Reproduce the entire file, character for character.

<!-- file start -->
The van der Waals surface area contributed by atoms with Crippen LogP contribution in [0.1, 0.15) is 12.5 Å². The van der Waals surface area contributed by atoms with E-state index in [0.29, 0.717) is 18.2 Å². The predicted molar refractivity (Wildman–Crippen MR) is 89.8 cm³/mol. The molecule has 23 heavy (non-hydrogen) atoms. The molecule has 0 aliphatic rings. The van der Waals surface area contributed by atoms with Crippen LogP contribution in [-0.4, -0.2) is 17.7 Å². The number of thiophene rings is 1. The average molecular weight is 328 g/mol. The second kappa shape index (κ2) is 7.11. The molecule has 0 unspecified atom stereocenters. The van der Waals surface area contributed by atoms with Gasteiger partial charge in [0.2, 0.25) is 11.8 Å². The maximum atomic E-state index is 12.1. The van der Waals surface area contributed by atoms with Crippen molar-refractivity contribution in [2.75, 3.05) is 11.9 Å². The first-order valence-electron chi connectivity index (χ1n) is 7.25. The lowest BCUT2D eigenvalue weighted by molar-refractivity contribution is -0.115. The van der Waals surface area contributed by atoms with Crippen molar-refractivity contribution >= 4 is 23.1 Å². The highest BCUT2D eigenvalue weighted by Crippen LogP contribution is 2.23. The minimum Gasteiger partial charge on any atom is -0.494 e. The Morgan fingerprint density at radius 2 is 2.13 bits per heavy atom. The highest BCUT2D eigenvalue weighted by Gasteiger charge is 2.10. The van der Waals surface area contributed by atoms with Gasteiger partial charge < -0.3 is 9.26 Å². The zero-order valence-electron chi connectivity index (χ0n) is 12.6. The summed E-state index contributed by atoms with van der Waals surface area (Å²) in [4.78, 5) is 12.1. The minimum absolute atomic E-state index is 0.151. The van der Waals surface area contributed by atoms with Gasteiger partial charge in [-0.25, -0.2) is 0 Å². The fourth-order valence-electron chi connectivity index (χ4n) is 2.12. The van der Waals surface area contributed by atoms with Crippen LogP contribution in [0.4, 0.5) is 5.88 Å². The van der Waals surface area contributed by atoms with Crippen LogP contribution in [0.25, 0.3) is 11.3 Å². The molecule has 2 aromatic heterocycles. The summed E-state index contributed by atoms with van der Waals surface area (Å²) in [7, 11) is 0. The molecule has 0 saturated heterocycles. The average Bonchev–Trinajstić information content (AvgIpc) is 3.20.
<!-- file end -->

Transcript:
The van der Waals surface area contributed by atoms with Crippen LogP contribution in [0.1, 0.15) is 12.5 Å². The van der Waals surface area contributed by atoms with E-state index in [0.29, 0.717) is 18.2 Å². The predicted molar refractivity (Wildman–Crippen MR) is 89.8 cm³/mol. The molecule has 23 heavy (non-hydrogen) atoms. The molecule has 0 aliphatic rings. The van der Waals surface area contributed by atoms with Crippen LogP contribution in [-0.4, -0.2) is 17.7 Å². The number of thiophene rings is 1. The average molecular weight is 328 g/mol. The second kappa shape index (κ2) is 7.11. The molecule has 0 unspecified atom stereocenters. The van der Waals surface area contributed by atoms with Gasteiger partial charge in [0.2, 0.25) is 11.8 Å². The maximum atomic E-state index is 12.1. The van der Waals surface area contributed by atoms with Crippen molar-refractivity contribution in [2.75, 3.05) is 11.9 Å². The first-order valence-electron chi connectivity index (χ1n) is 7.25. The lowest BCUT2D eigenvalue weighted by molar-refractivity contribution is -0.115. The van der Waals surface area contributed by atoms with Crippen molar-refractivity contribution >= 4 is 23.1 Å². The highest BCUT2D eigenvalue weighted by Crippen LogP contribution is 2.23. The minimum Gasteiger partial charge on any atom is -0.494 e. The Morgan fingerprint density at radius 2 is 2.13 bits per heavy atom. The highest BCUT2D eigenvalue weighted by Gasteiger charge is 2.10. The van der Waals surface area contributed by atoms with Gasteiger partial charge < -0.3 is 9.26 Å². The zero-order valence-electron chi connectivity index (χ0n) is 12.6. The summed E-state index contributed by atoms with van der Waals surface area (Å²) in [4.78, 5) is 12.1. The minimum absolute atomic E-state index is 0.151. The van der Waals surface area contributed by atoms with Gasteiger partial charge in [-0.25, -0.2) is 0 Å². The fourth-order valence-electron chi connectivity index (χ4n) is 2.12. The van der Waals surface area contributed by atoms with Crippen LogP contribution in [0.4, 0.5) is 5.88 Å². The van der Waals surface area contributed by atoms with Crippen LogP contribution in [0.25, 0.3) is 11.3 Å². The molecule has 2 aromatic heterocycles. The summed E-state index contributed by atoms with van der Waals surface area (Å²) in [7, 11) is 0. The molecule has 0 saturated heterocycles. The average Bonchev–Trinajstić information content (AvgIpc) is 3.20.